It's almost impossible to imagine compromise like that here, where Republicans and Democrats keep digging themselves deeper into no-compromise positions. For example, it's hard to find any GOP member of Congress who hasn't signed a pledge never to raise taxes, and more than half of House Democrats have signed a letter to President Obama warning that they "oppose any cuts to Social Security benefits."

They are equally dug in on addressing spiraling health care costs in both the public and private sectors. Obama's health care plan didn't tackle them, and neither did his Republican critics. But the scale of the problem dwarfs Social Security's.

If only the current political campaign offered hope for a change after next week's elections. It does not. With only the rarest exceptions, candidates have refused to spell out serious spending cuts and are competing to see how much worse they can make the revenue side. Republicans would keep the Bush tax cuts for everyone, which would dig the deficit hole another $4 trillion deeper over the next 10 years. President Obama wants to end the cuts for the wealthiest Americans. Wow. That would only make the deficit problem $3 trillion worse.

It wasn't so long ago that Congress and presidents produced serious deficit-reduction plans that helped balance the budget from 1998-2001. That took courage and serious leadership, both of which appear utterly absent today. Before making fun of the French, Americans ought to take a hard look in the mirror.

The French are addressing their problems. So are the British. American leaders are not.

EDITORIAL: In the Habitable Zone Published: September 30, 2010

A planet orbiting a star causes a slight disturbance in the star’s rotation, the effect of the gravitational tug between the star and the planet. Astronomers have been studying the wobbling of stars for a couple of decades, in hopes of finding an exoplanet→ — a planet beyond our solar system — that might offer the possibility of sustaining human life. Now, after 11 years of searching with specialized instruments in Chile and Hawaii, a team of American astronomers has announced in the Astrophysical Journal that it has found the first likely candidate.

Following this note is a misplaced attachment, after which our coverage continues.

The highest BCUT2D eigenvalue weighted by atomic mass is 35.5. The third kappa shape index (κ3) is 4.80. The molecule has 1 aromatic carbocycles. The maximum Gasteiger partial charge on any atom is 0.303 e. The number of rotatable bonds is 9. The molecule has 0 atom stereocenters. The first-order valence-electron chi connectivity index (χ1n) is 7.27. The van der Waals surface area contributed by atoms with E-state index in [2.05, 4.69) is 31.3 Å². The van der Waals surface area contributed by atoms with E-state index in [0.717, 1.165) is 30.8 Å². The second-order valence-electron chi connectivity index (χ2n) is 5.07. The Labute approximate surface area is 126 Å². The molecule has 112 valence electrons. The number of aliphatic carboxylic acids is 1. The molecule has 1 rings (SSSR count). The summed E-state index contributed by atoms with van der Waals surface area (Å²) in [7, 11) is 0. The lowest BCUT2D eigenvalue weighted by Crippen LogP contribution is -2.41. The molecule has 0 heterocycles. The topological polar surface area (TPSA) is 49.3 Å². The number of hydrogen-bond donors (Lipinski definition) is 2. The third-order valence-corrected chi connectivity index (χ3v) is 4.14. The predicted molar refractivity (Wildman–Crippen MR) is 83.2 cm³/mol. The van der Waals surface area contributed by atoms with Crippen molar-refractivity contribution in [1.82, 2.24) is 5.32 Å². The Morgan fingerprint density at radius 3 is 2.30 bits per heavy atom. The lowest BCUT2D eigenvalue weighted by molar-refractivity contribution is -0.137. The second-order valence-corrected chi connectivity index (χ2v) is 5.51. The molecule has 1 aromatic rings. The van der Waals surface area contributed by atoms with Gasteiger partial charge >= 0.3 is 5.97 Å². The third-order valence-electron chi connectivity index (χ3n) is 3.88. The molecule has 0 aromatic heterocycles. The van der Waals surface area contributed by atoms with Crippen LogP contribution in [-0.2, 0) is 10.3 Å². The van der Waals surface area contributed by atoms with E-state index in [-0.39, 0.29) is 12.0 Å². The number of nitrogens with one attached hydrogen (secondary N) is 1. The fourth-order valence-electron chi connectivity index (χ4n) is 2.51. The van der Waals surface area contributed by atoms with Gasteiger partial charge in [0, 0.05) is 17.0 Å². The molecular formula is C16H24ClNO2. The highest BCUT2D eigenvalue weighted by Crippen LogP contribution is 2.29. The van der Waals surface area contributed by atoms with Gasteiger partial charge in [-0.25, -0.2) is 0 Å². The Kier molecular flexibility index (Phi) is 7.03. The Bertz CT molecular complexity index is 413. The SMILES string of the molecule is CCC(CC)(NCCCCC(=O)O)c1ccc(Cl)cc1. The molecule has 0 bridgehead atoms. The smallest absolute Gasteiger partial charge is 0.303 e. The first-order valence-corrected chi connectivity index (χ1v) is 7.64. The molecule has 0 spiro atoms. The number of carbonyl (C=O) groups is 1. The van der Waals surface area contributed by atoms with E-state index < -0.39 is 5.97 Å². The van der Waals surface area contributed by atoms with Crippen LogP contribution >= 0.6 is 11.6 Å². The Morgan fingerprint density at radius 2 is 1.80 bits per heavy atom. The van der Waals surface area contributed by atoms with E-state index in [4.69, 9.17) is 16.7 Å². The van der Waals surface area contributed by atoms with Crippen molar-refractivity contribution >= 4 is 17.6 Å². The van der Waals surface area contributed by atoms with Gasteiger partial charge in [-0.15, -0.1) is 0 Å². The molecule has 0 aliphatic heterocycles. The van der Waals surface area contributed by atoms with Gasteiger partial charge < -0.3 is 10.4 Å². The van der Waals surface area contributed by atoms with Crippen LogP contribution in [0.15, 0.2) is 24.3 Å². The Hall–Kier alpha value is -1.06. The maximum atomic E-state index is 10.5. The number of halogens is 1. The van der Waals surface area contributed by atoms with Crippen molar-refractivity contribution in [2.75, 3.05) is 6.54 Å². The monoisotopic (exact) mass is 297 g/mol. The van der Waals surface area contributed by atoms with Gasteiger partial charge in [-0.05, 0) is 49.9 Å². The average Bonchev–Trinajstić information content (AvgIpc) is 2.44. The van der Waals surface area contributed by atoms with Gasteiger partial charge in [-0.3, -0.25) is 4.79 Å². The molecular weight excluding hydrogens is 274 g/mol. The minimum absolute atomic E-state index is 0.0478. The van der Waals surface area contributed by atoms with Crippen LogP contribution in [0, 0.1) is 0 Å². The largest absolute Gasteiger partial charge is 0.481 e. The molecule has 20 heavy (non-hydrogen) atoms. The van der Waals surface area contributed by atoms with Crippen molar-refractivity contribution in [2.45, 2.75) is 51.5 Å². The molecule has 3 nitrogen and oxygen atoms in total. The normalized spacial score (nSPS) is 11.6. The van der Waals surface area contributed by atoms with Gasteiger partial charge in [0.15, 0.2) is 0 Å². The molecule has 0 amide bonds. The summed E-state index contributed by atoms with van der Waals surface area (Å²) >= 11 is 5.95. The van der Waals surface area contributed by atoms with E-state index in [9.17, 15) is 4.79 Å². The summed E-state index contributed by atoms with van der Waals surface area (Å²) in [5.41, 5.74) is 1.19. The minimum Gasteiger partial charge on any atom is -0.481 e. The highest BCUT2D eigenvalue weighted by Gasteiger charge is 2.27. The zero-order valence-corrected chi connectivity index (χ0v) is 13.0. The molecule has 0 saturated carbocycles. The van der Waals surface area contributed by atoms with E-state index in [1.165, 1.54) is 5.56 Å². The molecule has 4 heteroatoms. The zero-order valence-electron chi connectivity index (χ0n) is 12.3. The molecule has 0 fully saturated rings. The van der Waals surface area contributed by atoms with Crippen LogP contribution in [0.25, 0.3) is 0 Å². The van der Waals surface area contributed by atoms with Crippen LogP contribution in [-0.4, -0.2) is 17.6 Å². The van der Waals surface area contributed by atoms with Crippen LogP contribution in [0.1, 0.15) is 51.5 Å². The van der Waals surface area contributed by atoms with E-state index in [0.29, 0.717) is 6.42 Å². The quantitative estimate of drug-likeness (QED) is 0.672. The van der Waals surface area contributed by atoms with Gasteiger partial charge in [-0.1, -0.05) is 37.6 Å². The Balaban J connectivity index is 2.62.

The planet is called Gliese 581g after its sun, Gliese 581, a red dwarf vastly dimmer than our sun and about 20 light-years from Earth. Potentially habitable does not mean Earthlike. It means that Gliese 581g is the right distance from its sun to be in the habitable zone, able to sustain liquid water and with enough gravity to retain an atmosphere. Gliese 581g orbits its sun in a bit more than 36 days and is almost certainly tidally locked, meaning the same side of the planet always faces the sun. That probably means wide extremes in temperature and a permanent twilight zone between night and day where the climates are more moderate.

What makes this discovery so important is that it happened so early in the search for exoplanets and after examining only a tiny sample of small candidate stars as close to Earth as Gliese 581. In the paper reporting their discovery, the astronomers → discuss the probable implications with carefully calibrated language that still doesn’t hide their excitement. “If the local stellar neighborhood,” they write, “is a representative sample of the galaxy as a whole, our Milky Way could be teeming with potentially habitable planets.” We are intrigued, too.

A version of this editorial appeared in print on October 1, 2010, on page A24 of the New York edition.